Now, hold on just a second, where exactly did that phrase start? People have been eating fruit and vegetables (among other things) for thousands of years before that phrase. Who decided on 5? And how did they persuade us all to believe them anyway? And will someone please tell me EXACTLY what a “portion” is?!
The fact is, eating a mix of fruit and vegetables each day probably is a pretty good idea for the health of most of us, if we have the option. In that sense, it’s nothing new. Before the idea became established, there was perhaps a broad awareness about the general health benefits of various types of fruit and vegetables. We all knew we “should” eat them, but there were nagging questions, which confused the issue for us and blurred the lines of decision. How much? Of what type and variety. And how often? When people get confused, they tend to make poorer choices. Better education of the masses was required. In that particular case, regarding the somewhat complex matter of personal nutrition.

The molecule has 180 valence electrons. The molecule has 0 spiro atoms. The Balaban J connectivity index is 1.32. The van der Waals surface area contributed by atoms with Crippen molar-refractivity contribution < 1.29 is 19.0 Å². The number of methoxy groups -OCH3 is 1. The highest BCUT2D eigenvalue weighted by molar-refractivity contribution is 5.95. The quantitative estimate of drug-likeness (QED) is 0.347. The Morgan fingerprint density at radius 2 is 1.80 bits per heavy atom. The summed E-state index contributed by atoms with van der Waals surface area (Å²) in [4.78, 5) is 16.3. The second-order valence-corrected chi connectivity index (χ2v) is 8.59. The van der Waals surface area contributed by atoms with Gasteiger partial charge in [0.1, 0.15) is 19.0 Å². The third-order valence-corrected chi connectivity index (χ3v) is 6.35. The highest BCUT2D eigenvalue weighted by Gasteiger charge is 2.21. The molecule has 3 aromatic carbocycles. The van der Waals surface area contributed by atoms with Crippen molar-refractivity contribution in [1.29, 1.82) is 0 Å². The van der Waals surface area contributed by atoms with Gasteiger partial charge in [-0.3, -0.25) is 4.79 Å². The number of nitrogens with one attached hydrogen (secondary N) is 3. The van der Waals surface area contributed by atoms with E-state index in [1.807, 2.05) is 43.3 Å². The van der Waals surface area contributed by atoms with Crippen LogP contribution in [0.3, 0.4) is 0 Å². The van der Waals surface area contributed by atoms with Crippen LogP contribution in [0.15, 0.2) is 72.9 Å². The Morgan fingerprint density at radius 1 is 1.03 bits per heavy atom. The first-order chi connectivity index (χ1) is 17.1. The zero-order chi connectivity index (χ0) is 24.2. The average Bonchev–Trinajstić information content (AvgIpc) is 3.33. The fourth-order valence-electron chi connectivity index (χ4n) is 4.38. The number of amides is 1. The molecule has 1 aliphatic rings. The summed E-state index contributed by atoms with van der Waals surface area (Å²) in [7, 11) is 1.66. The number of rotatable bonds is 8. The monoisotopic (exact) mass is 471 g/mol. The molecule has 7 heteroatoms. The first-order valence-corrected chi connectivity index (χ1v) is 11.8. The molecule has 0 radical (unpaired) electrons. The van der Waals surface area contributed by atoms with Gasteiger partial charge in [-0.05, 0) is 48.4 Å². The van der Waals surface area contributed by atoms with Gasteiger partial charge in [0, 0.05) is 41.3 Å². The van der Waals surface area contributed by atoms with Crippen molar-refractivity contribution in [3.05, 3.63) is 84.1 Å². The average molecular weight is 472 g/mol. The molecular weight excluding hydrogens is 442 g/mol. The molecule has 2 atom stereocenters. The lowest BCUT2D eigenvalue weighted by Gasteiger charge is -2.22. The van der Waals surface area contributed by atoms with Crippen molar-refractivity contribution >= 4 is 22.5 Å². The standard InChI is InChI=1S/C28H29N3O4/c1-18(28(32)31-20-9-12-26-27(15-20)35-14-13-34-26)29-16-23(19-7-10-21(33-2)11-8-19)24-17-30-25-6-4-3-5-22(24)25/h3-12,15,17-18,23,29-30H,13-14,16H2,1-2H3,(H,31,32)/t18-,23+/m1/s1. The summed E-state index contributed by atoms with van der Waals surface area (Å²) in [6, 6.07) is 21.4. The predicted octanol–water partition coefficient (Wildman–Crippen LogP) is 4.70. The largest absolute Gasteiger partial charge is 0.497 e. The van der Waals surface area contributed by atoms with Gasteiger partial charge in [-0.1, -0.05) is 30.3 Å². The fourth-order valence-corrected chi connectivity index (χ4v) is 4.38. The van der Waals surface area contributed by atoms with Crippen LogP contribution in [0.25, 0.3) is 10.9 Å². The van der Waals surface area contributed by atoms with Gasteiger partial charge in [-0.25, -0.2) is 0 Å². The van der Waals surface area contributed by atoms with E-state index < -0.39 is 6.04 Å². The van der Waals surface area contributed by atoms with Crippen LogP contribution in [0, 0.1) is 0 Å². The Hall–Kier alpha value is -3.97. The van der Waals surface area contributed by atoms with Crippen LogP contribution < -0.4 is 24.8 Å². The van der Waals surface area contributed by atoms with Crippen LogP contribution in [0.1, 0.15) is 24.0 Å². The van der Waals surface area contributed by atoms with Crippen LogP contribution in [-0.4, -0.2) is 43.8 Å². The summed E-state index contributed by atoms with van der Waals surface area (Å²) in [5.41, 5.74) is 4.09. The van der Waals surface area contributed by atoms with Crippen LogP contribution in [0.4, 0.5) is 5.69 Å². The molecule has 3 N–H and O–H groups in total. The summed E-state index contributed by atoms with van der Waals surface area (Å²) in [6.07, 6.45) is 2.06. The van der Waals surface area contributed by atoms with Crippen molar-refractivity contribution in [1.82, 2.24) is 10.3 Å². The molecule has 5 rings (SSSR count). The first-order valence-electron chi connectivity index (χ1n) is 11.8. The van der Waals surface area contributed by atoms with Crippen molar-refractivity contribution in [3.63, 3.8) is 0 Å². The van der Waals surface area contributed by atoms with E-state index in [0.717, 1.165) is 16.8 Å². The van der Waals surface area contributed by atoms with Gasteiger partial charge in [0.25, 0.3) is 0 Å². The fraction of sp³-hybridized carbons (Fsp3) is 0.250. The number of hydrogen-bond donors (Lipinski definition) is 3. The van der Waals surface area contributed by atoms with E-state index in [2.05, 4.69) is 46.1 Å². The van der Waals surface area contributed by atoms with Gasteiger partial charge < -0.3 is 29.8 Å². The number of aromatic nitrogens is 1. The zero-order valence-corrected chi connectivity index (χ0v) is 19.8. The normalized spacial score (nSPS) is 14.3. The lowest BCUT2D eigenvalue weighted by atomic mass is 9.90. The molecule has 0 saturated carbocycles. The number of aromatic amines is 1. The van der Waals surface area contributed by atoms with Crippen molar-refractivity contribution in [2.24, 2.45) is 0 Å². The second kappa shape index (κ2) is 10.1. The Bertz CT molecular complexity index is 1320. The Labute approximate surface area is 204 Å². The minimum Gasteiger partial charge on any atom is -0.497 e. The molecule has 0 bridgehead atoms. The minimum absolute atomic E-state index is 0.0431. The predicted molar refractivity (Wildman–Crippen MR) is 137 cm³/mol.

Then along came some bright spark and told us the MODEL ANSWER was FIVE! Five portions of fruit and vegetables every day was the magic number. Years later, this idea has caught on very well among more developed nations. All kinds of produce suppliers now seek to promote their products as “one of your 5-a-day”. The model has become part of every day life and conversation for many of us. We all automatically know what they mean, without any further explanation. Or at least, we think we do.
But there are a few problems with the model, admittedly. Some of them quite serious. Do we know at what AGE a child should begin their 5-a-day regime? Are 5 portions of grapes as ‘good’ as 5 different portions of leafy green vegetables? Do fast food fries and potato chips count the same as broccoli? And is a portion driven by size, or weight? There are also the issues of food allergies, processed versus fresh fruit and vegetables, the starch levels in some vegetables, the nutritional impact of how the vegetables are actually cooked, the relative merits of cooked versus raw vegetables, and so on.